Policy Update Aug 10, 2022

Position on H.R. 5376, the Inflation Reduction Act

NPCA submitted the following position to members of the House of Representatives ahead of an expected floor vote.

NPCA urges members to vote for the Senate amendment to H.R. 5376, the Inflation Reduction Act of 2022. Americans have been calling on Congress to address the climate crisis, and the House can answer by passing this bill. This historic legislation supports a clean energy future and prepares our parks and public lands for rising temperatures, changing sea levels and extreme storms.

The National Park Service (NPS) is charged with protecting and preserving some of America’s most important natural, cultural and historic treasures. Unfortunately, these resources are also some of the most vulnerable to the consequences of climate change. Among the most devastating examples is the recent flooding at Yellowstone National Park. As America’s oldest park, Yellowstone drew national attention, but many parks are dealing with the effects of heat, floods and fire. Historic wildfires threaten multiple western parks including Yosemite. Glaciers in Olympic and Glacier National Parks are melting at an alarming rate. Extreme heat and drought affect visitors, plants and animals. Joshua trees are disappearing in Joshua Tree National Park and Lake Mead is quickly shrinking. Rising sea levels are destroying homes and beaches at Cape Hatteras National Seashore and threatening the wetlands at Everglades National Park.

The following provisions give NPS and other agencies the needed resources to help protect our parks, public lands and waterways from the historic floods, fires, and heat being experienced across the nation:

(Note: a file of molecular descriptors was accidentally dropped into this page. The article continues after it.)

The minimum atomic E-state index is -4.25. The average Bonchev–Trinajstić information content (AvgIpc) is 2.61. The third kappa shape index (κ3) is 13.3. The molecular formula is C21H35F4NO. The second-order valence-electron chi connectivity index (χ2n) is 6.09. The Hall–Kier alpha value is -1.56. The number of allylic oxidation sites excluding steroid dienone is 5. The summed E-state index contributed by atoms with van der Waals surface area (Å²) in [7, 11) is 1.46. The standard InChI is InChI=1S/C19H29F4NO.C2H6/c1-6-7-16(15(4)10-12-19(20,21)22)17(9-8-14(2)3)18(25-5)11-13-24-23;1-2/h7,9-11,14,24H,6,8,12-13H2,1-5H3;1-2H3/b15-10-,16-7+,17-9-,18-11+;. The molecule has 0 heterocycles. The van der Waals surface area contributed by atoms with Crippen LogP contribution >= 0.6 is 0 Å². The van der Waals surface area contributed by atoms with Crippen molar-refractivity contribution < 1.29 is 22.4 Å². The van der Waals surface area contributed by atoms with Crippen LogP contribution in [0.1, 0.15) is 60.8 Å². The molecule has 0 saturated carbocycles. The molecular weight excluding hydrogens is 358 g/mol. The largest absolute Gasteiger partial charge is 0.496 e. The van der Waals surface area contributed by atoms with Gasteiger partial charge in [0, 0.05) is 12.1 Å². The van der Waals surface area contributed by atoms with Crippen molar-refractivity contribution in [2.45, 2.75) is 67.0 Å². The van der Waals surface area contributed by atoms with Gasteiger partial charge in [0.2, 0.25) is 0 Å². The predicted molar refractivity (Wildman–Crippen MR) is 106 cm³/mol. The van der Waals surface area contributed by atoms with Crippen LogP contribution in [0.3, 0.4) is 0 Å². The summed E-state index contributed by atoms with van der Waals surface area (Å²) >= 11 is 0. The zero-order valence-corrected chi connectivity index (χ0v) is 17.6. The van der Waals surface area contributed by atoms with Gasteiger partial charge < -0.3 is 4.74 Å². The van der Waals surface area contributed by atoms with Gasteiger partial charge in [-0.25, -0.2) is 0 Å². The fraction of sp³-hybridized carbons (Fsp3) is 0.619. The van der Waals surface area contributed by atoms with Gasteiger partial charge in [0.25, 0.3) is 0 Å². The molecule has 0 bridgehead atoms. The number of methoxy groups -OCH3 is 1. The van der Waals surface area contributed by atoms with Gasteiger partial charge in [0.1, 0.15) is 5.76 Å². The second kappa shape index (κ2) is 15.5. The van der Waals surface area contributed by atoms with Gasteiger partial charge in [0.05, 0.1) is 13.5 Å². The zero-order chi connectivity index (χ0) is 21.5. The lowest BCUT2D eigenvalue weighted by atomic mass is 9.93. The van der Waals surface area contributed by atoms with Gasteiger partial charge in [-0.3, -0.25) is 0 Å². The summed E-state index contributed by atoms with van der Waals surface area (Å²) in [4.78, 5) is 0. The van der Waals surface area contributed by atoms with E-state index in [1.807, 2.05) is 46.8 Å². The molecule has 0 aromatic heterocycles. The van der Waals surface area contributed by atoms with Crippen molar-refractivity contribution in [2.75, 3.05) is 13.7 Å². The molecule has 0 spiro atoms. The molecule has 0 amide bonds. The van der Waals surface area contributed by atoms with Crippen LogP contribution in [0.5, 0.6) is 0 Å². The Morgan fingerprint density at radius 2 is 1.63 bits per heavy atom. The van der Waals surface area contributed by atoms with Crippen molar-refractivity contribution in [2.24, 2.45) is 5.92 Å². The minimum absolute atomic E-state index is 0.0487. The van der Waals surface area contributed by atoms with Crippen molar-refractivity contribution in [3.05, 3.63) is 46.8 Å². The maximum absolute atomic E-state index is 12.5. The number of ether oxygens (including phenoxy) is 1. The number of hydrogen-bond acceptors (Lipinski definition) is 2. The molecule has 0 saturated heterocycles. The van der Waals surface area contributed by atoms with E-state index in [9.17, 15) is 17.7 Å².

• $500 million for NPS to hire more staff
  • $250 million for NPS and the Bureau of Land Management (BLM) for conservation, protection and resiliency projects on their lands and resources
  • $250 million for NPS and BLM for conservation, ecosystem and habitat restoration projects
  • $200 million for NPS deferred maintenance
  • $150 million for the Department of the Interior to hire and train more staff and to obtain needed equipment and information to speed up environmental review processes
  • Changes to the oil and gas program that include updating royalty rates for oil and gas production on public lands and waters and eliminating non-competitive leasing
  • $2.6 billion to the National Oceanic and Atmospheric Administration (NOAA) for conservation, restoration, and protection of coastal and marine habitats and resources
  • $390 million for NOAA for climate research, modeling, forecasting and information dissemination
  • $125 million for the U.S. Fish and Wildlife Service for endangered species recovery
  • $60 billion for domestic clean energy manufacturing to incentivize the production of solar panels, wind turbines and batteries
  • $22.6 billion to decarbonize the transportation sector, including incentives for purchasing electric vehicles
  • $27 billion to establish a Greenhouse Gas Reduction Fund or “green bank” to provide low-cost financing for clean energy infrastructure projects
  • $1.8 billion for the US Forest Service to reduce hazardous fuels leading to damaging wildfires
  • $21 billion for climate smart agriculture and conservation technical assistance

While the Inflation Reduction Act of 2022 is an historic investment in parks and clean energy, it does have some worrying provisions. Specifically, requirements for more oil and gas leasing before allowing more clean energy projects on our public lands and waters. By tying renewable energy projects to more fossil fuel development, Congress is slowing down the speed of emissions reduction found in this bill. Despite this, the Inflation Reduction Act’s nearly $370 billion in climate action outweighs these troubling provisions.

Again, we urge the House to pass the Inflation Reduction Act as quickly as possible to keep America’s parks and communities from succumbing to floods, fire and drought. This bill will ensure our parks are resilient and sustainable for generations to come.

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